Life will change dramatically when you discharge from the Navy, Air Force or Army.
One of the biggest changes you’ll face in your transition to civilian life is in navigating the health system. For the first time in a long time, your health care will be up to you to manage.
Much of your transition preparation will take place before you leave the ADF. First stop is to attend a transition seminar. They’re held regularly on base or at the Transition Centre. The seminar will highlight what you need to do before transition as well as afterwards to manage your health.
It’s critical to get your medical and dental care sorted during the last 12 months of your service. And if you’ve been deployed in the previous two years, you’ll need to undertake Post Operational Psychological Screening.
Apart from the fact Defence will cover the cost of any treatment you need before discharge, the comprehensive medical record at the time of separation will be vital if you need Department of Veterans’ Affairs (DVA) assistance down the track.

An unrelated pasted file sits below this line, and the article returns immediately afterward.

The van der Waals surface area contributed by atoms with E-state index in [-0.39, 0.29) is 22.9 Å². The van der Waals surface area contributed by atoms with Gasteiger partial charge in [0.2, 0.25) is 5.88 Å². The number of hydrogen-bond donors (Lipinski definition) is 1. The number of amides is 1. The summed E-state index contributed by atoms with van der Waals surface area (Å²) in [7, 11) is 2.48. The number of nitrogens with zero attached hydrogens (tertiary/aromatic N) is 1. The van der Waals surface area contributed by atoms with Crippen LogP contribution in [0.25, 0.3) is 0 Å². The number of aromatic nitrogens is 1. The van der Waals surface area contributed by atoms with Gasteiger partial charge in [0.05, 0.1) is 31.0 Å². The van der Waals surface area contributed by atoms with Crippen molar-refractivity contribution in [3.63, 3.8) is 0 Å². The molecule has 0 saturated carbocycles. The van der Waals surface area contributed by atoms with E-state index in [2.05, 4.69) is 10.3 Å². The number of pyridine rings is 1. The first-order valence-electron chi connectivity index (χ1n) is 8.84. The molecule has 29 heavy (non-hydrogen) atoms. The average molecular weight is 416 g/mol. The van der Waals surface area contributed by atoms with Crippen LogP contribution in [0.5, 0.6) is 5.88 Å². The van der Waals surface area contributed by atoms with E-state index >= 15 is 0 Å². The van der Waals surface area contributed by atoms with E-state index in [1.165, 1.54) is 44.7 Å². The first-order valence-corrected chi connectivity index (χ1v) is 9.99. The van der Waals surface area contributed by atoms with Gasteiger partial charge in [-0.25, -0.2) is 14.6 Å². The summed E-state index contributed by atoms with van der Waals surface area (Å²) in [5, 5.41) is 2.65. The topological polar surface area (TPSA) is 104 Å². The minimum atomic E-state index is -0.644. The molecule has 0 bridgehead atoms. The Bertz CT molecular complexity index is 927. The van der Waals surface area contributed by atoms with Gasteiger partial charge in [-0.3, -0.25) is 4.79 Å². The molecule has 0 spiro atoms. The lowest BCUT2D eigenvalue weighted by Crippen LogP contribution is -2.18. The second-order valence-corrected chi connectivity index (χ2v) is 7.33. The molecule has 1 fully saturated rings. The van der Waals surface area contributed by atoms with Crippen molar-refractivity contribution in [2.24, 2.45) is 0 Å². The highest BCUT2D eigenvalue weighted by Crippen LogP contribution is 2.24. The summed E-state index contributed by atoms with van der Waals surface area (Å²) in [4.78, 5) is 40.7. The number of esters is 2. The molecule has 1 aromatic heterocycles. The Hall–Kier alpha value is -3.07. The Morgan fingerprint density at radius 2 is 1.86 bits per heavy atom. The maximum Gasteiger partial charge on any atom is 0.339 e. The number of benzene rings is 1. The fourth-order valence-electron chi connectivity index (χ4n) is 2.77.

DVA support services include treatment, rehabilitation, compensation and financial support (Gold or White Cards) for service-related injuries or illnesses.
Assuming you don’t qualify for a DVA health card, you’re still entitled to receive publicly funded hospital and medical treatment through Medicare. Medicare also provides subsidised prescription medicine and diagnostic tests.
Medicare does not provide rebates for general treatment such as dental, physiotherapy or podiatry – or cover any costs for ambulance services.
The Medicare-funded public health system is world class. But it’s under pressure and hospital treatment can require lengthy waiting periods. Plus any general treatment (physio and the like) is at your own expense.
Private hospital cover can help you to avoid public hospital waiting lists and get the treatment you need sooner. Extras cover can provide benefits to lower the out-of-pocket costs of dental, optical, physiotherapy and other general treatment. Most insurers will also include cover for ambulance services. Without insurance you will need to take out a separate ambulance subscription.
To find out where private hospital or extras cover fits within your individual or family’s needs, check out the Defence Health Transitioning from the ADF brochure. It’s got all the information you need to navigate the health system once you discharge.